Project management is the key to sticking to your budget and deadline, whilst keeping the most important tasks at the forefront of your company.
Without it, you leave the future of your business at the mercy of your teams and employees (which, in case you weren’t aware, is not a good business model).
For such an important process, the project management steps are a little muddy, with sources citing differing numbers of steps, timelines, etc.
Then again, it’s a massive topic with a huge margin for error; how the hell do you convey these steps when the project could be anything from “get winter clothes in stock” to “grow to $220,000 monthly recurring revenue”?
Well, we here at Process Street hate making things complicated, so we’ve simplified the project management steps of any and every undertaking to five easy stages:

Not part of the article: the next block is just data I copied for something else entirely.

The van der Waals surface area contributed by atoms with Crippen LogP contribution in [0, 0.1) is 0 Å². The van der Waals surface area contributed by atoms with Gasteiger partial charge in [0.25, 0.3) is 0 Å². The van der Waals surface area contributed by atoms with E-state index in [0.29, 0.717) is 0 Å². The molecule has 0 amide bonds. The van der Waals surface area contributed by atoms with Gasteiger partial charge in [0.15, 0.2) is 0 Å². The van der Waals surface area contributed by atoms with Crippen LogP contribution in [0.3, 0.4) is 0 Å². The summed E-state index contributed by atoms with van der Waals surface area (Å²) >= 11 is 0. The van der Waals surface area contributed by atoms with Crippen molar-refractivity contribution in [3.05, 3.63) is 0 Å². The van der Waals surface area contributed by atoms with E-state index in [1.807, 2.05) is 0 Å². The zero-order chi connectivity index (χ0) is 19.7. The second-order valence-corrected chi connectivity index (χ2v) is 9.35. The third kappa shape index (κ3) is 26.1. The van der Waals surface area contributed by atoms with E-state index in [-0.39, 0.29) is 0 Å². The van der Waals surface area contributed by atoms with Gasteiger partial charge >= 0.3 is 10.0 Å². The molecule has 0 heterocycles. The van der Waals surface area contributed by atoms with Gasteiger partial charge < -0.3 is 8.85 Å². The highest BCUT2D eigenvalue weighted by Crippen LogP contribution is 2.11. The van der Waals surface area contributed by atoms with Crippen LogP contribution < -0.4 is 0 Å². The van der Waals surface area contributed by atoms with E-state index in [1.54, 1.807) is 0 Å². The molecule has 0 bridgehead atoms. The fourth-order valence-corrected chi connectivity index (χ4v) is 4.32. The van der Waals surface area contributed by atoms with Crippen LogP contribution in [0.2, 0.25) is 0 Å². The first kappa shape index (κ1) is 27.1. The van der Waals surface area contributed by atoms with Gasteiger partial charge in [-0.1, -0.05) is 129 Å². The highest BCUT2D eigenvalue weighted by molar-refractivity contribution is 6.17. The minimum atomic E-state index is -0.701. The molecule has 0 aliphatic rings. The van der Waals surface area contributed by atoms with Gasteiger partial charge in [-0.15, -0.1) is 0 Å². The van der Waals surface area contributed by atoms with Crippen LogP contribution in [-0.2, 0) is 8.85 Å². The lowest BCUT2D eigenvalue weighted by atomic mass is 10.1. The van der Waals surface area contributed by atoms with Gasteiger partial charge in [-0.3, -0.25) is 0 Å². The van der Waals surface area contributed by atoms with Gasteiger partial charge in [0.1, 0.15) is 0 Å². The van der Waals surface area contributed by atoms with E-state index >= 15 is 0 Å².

If you’re looking to structure your next big push, or you just want to set and track realistic deadlines, then this is the process for you. Then again, feel free to skip ahead to any particular step you’re after. Continue Reading
It’s 9:00 am. I grab my morning coffee, boot-up my laptop, and join the 1 billion others logging into Google Drive today.
I go straight to my Google Docs templates folder. As a content writer for Process Street, these templates include planning templates, review templates, and templates designed to record my research.
Suffice to say, my Google Docs templates are the backbone of my content creation process.
As a content writer for Process Street, I’ve built up an extremely efficient writing process that combines the convenience of Google Doc templates (via Google Drive), the clarity and reliability of Process Street workflows and Pages.
By merging Process Street and Google Drive into a simple, repeatable process for content creation, I know I can work productively and consistently meet my deadlines.
For me, Process Street + Google Drive = Success.
That’s why in this article, I’ll show you how you can recreate my process and build your own streamlined automations. I’ll be covering: